Presentation on theme: "Week 2 Defining unfamiliar words – Vocabulary in Context This work is licensed under the Creative Commons Attribution-No Derivative Works 3.0 United States."— Presentation transcript:
Week 2 Defining unfamiliar words – Vocabulary in Context This work is licensed under the Creative Commons Attribution-No Derivative Works 3.0 United States License. To view a copy of this license, visit nd/3.0/us/ or send a letter to Creative Commons, 171 Second Street, Suite 300, San Francisco, California, 94105, USA.
The importance of Vocabulary It is very important to enhance vocabulary in order to improve your language skills. Crow and Quiglly point out that a native speaker of English has acquired approximately 150,000 words by the age of 18 (Crow and Quiglly, p. 72). In order to learn these many words it would take a very long time. “…if ESL/EFL students learned 40 lexical units every day for four years, they still wouldn’t match the vocabulary of a native speaker! (Crow and Quiglly, p. 72).
Improving vocabulary One way to improve your vocabulary is using the context. Context refers to the words surrounding an unfamiliar word. For example in Tommy Tales #1, if you are unsure of what the word surprise means, look at the context: Tommy was very surprised. He stood still for a moment with his mouth open. If you look at the word surprised and you can’t figure out the meaning, look at the words and sentences around it. Tommy was standing with his mouth open. How do you feel when you stand with your mouth open? If you look before the first sentence, it says, “When the smoke cleared, Lucy and Taffy were gone”. How would you feel if the people around you were gone? You would be surprised or felt astonishment because something occurred so fast.
Context Clues Types of Context Clues: 1.Examples 2.Synonyms 3.Antonyms 4.General sense of the sentence or passage
Context Clues: Examples Sometimes unfamiliar words are followed by signal words. Signal words are words that show an example of the definition. Some signal words include: for example, including, for instance, such as, like, etc. Example: The garbage bin was stinky. For example, there was piles of old food and trash. When you look at this example notice it gives you examples, ‘old food and trash’. How does ‘old food and trash’ smell? It is stinky, therefore stinky can be defined as something that has ‘bad’ odor or smell.
Context Clues: Examples Example: Tommy doesn’t like squishy things such as mud. The word squishy is something like ‘mud’. ‘Mud’ is soft and wet. When you look at the example given in this sentence you can guess that squishy is something soft and wet.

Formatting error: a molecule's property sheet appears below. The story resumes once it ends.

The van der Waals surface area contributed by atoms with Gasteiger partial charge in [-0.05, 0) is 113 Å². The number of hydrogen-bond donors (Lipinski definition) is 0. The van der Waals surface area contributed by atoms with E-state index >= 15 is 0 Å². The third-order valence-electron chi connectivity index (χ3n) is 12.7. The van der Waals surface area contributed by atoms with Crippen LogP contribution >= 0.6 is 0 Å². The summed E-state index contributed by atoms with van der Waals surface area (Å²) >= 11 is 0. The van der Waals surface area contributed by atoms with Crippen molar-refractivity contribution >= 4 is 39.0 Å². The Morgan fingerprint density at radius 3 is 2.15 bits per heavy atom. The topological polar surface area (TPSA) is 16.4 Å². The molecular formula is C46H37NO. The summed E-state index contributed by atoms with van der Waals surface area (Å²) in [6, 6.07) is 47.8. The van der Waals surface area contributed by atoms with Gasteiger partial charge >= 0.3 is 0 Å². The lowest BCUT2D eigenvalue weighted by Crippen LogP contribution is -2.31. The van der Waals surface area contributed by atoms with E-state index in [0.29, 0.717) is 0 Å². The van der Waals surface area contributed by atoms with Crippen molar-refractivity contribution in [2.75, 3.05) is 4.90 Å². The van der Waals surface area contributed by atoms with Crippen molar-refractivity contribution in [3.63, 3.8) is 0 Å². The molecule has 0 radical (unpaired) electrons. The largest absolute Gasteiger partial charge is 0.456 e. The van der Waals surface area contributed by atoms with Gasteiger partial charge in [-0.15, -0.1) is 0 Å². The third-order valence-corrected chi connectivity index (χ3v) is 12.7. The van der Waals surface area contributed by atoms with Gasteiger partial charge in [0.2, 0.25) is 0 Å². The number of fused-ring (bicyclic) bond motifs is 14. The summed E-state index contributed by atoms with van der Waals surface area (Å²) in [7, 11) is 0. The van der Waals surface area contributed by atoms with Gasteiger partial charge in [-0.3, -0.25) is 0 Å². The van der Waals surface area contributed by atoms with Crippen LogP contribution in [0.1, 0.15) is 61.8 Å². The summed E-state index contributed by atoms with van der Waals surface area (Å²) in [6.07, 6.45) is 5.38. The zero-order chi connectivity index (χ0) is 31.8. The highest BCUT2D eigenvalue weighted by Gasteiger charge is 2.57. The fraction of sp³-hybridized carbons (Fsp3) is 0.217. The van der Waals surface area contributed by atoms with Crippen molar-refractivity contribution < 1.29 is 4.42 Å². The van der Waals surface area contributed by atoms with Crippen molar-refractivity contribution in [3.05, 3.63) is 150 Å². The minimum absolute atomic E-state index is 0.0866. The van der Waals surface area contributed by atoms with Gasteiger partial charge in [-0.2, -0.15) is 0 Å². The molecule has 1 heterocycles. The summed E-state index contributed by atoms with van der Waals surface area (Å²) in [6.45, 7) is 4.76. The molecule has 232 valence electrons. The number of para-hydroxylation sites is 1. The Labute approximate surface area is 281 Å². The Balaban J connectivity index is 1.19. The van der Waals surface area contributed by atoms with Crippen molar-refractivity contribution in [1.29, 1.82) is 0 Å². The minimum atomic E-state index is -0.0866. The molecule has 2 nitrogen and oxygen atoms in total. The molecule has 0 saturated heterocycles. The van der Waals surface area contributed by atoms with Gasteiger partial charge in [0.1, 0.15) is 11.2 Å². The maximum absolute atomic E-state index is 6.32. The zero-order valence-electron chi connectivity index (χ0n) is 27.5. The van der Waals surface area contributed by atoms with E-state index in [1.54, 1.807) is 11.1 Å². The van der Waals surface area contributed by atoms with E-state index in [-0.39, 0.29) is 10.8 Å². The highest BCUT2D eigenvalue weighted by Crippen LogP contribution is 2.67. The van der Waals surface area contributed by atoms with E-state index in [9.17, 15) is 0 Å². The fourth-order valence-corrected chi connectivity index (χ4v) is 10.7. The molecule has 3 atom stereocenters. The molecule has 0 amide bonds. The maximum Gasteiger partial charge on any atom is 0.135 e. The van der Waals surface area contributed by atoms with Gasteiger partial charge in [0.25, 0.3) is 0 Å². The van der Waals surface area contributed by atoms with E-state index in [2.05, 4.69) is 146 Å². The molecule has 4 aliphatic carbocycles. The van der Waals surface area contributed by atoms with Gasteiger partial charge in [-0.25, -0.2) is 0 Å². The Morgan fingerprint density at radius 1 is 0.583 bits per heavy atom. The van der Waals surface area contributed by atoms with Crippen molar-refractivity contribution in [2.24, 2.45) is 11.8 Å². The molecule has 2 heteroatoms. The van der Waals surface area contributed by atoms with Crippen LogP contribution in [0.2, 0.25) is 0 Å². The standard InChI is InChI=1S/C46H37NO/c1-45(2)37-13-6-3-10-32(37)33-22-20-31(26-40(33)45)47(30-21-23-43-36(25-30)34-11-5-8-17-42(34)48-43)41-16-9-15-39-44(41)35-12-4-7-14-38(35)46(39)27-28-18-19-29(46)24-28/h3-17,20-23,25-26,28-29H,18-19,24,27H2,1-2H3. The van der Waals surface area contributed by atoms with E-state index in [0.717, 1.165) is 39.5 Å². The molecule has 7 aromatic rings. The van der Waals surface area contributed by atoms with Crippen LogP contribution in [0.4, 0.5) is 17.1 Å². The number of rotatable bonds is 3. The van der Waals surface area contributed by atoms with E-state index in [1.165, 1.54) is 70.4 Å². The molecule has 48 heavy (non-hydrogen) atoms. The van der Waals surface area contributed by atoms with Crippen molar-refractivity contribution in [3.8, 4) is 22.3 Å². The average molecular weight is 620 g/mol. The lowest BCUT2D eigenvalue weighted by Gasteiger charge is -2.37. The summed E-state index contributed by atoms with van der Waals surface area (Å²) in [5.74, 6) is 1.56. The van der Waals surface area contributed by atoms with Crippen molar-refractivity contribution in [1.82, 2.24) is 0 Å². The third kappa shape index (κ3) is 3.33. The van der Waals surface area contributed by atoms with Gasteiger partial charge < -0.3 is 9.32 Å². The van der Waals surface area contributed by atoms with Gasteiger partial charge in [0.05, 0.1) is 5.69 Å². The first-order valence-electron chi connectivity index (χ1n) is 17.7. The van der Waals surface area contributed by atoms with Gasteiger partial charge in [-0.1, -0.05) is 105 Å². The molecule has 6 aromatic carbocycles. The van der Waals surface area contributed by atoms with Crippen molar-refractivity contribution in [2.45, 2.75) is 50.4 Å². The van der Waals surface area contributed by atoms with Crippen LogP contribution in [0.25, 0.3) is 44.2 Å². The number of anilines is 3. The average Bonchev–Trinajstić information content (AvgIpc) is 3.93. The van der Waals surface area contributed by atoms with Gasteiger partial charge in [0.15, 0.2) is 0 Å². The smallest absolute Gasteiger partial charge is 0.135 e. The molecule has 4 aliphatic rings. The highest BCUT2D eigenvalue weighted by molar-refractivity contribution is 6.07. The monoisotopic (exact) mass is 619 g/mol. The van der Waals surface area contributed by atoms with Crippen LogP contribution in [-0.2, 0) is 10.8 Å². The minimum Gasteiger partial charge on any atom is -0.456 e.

Context Clues: Synonyms Synonyms are words that have a similar meaning with another word. When words in a context are synonyms, the context provides a word that is similar to the unfamiliar word. Example: Jack was a horrible monster. He was mean to all the people in the town. In this example, Jack is described as a horrible monster. When you read the second sentence, an example of horrible is given. It describes Jack as being mean. Example: Tommy observed the clicker. He looked at all the buttons and keys on the clicker. In this example, Tommy observed the clicker. In the second sentence it says that he looked at the clicker.
Context Clues: Antonyms Antonyms are words that have opposite meanings. When words in a context are antonyms, the context provides a word that is the opposite of the unfamiliar word. Example: Tommy introduced evidence that relevant to the case. But RK-5 said the evidence was unrelated. The unfamiliar word is the opposite of unrelated. Therefore relevant must mean related. Example: When writing the main ideas of a story it should be in sequence. If they are out of order it will confuse the readers. The unfamiliar word, sequence, is the opposite of ‘out of order’. Therefore the meaning of sequence is ‘in order’.
Context Clues: General Sense of the sentence or passage General sense context doesn’t contain examples, synonyms, or antonyms. In this type of context, the reader should use their own experience with the situation being described and any other clues that may come from the context. Example: As a consequence of Tommy’s actions, Tommy and his friends always end up in trouble. Consequence is a ‘result’. The result of Tommy’s actions is getting him and his friends in trouble. Example: At the animal shelter, Tommy and his friends met a monkey. They felt there was no alternative but to take the monkey home with them. Alternative is a ‘choice’. Tommy and his friends felt they had no choice but to take the monkey home with them.
Resources Broderick, Bill (2000). Groundwork For College Reading. New Jersey: Townsend Press. Crow, J. and Quigley, J A Semantic Field Approach to Passive Vocabulary Acquisition for Reading Comprehension. TESOL Quarterly Vol. 19, #3.